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EU data act adopts smart contract kill switch regulations

eu-data-act-adopts-smart-contract-kill-switch-regulations
Edited by
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EU data act adopts smart contract kill switch regulations

The European Union (EU) is making progress on the European Data Act, despite facing criticism from the cryptocurrency community, as lawmakers have reached an agreement to proceed with the legislation.

The E.U.’s Commissioner for Internal Markets, Thierry Breton, confirmed the deal in a June 27 tweet, describing it as a significant milestone in reshaping the digital landscape.

The incorporation of reset options

The introduction of new E.U. legislation has raised concerns among crypto proponents, as it is believed that the regulations could compel smart contract developers to incorporate reset options for transaction termination or interruption. 

The progress was based on Article 30 of the Data Act which introduces a requirement for smart contracts to include a well-defined mechanism for termination or interruption. This provision aims to ensure that smart contracts have internal functions that can reset or halt their operation to prevent unintended executions in the future, with clear and transparently defined conditions.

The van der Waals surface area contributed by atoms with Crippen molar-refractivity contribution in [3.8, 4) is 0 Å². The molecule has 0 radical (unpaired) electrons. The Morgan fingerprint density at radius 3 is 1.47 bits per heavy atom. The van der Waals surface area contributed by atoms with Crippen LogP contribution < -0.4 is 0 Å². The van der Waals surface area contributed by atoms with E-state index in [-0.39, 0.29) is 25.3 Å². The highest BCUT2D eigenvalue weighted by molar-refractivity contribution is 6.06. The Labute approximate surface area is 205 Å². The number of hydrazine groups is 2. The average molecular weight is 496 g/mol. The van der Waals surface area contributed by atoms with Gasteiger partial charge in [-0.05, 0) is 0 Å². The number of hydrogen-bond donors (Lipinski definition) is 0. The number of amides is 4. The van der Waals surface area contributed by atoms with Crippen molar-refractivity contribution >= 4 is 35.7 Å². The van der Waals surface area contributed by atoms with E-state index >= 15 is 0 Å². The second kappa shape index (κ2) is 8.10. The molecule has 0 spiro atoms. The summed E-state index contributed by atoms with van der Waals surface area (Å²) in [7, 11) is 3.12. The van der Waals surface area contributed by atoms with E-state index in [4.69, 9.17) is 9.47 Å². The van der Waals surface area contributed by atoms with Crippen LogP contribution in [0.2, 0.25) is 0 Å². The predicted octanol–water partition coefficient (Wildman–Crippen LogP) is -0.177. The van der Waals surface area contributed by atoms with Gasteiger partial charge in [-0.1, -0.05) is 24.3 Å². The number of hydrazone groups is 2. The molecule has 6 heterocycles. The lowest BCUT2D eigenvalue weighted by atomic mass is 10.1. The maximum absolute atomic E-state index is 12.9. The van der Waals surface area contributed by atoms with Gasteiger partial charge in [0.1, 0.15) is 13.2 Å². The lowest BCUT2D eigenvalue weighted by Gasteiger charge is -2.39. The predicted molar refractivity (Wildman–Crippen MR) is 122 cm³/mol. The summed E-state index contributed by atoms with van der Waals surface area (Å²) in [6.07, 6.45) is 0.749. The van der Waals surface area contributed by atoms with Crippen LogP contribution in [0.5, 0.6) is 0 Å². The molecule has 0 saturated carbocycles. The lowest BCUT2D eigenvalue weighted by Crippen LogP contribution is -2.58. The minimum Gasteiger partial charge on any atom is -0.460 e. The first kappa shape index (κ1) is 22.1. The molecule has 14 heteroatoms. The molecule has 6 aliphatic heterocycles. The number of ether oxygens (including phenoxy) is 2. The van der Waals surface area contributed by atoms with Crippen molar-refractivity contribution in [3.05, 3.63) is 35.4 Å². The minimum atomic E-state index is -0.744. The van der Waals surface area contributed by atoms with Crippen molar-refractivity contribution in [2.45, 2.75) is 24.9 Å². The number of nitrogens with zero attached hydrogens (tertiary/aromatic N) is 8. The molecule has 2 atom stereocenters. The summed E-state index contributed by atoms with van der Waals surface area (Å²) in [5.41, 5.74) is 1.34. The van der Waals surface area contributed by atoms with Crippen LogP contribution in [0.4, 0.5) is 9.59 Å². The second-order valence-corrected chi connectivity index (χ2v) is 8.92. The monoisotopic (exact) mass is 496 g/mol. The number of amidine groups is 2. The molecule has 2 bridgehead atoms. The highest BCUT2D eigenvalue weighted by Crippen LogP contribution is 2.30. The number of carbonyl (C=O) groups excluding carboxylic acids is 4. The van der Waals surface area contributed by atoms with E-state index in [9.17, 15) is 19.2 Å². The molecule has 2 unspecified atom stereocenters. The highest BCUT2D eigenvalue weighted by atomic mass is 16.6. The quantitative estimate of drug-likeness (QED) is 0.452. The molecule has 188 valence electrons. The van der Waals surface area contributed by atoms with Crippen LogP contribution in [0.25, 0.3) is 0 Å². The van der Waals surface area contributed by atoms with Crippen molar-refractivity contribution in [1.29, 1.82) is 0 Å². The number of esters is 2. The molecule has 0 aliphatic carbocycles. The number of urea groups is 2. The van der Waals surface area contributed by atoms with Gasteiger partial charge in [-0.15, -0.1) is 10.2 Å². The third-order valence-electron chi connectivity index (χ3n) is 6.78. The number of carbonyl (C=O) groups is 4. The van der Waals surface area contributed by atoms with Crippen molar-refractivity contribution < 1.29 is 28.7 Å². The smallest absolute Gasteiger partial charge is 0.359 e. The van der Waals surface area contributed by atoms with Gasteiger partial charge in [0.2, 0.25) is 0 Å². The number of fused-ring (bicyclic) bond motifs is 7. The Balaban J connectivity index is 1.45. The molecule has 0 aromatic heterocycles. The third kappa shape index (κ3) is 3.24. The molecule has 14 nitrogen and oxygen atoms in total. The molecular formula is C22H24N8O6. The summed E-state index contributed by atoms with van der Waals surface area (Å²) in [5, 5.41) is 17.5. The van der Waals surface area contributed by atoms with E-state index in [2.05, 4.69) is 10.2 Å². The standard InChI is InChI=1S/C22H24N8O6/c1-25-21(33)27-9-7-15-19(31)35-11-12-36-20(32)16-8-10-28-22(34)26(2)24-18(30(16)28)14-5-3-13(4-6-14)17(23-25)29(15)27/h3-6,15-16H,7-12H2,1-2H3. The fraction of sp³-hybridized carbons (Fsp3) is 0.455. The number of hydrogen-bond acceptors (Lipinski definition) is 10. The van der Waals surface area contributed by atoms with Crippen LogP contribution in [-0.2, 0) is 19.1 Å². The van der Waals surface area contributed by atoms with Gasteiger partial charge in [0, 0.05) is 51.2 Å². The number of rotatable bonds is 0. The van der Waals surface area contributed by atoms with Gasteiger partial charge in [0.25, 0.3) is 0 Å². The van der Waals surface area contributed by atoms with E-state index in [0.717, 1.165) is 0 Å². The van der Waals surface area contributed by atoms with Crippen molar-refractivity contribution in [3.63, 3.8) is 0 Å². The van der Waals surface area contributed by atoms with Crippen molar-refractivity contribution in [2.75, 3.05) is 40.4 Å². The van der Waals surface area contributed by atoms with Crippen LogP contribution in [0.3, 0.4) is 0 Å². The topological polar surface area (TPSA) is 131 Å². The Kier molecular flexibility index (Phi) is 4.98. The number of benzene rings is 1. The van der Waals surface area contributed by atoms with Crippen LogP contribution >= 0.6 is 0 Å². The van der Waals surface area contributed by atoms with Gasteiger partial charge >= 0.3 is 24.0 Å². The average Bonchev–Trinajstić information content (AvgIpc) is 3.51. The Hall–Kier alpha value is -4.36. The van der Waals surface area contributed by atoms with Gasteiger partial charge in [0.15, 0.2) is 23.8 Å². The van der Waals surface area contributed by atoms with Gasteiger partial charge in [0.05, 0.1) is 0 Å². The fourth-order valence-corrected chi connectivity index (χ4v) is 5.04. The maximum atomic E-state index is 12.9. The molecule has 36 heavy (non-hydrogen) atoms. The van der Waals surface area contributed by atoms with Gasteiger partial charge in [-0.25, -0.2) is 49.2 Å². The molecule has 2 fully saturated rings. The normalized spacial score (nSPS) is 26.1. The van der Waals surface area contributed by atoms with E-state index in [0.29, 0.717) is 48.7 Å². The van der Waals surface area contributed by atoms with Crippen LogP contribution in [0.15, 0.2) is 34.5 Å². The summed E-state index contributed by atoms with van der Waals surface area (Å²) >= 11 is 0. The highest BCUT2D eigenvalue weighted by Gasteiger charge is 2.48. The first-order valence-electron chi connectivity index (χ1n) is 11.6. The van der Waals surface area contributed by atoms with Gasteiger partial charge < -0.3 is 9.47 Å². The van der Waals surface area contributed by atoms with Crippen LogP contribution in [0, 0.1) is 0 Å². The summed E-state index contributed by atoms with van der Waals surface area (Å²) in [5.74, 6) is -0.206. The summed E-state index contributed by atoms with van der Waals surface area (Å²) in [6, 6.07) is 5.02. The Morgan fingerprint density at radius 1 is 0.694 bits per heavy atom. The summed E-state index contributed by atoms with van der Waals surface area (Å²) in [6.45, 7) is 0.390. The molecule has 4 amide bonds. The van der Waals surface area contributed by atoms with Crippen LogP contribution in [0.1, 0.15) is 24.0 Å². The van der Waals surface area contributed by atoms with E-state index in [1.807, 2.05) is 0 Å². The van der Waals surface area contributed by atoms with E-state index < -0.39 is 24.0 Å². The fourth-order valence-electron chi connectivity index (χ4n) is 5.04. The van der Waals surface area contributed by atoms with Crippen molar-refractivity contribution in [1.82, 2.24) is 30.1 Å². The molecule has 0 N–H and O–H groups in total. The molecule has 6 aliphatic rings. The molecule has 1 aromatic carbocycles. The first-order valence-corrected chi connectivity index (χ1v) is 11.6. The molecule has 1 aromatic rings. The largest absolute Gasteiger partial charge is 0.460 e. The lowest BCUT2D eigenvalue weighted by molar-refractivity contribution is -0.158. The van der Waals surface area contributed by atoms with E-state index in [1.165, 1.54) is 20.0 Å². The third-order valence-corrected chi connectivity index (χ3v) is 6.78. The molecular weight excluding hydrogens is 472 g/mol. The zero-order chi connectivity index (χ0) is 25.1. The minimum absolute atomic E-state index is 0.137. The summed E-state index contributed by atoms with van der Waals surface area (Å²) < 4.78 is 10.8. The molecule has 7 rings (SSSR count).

While other provisions in Article 30, such as incorporating control mechanisms for terminating transaction execution, are less contentious and offer enhanced security against exploits, they raise concerns among some in the DeFi space who argue that they contradict the principles of decentralization since a “kill switch” in theory could grant excessive power to regulators and government entities.

The crypto community has remained divided on this with some suggesting this means not to build in the E.U. and others suggesting this is necessary in the long run.

Adding to the concerns surrounding the Data Act, the language of the legislation remains ambiguous, leading to interpretation and speculation within the industry. The lack of clarity raises questions about the true nature of the proposed “kill switch” mechanism.

Moreover, critics also argue that such requirements may impede innovation and pose challenges for smart contracts in the crypto industry to ensure compliance.

Waiting favorable votes

Despite the European Commission’s dismissal of concerns raised by the blockchain industry in the EU, stating that the new rule will not eliminate existing smart contracts and that the implementation of “high-level standards” will not be challenging for vendors, doubts remain regarding whether the final agreement will alleviate the anxieties of the E.U. blockchain industry.

However, nothing is yet to be set in stone. For this rule to become a law, the Act agreed upon by legislators must receive favorable votes from the European Parliament and Council, representing the bloc’s 27 member states.

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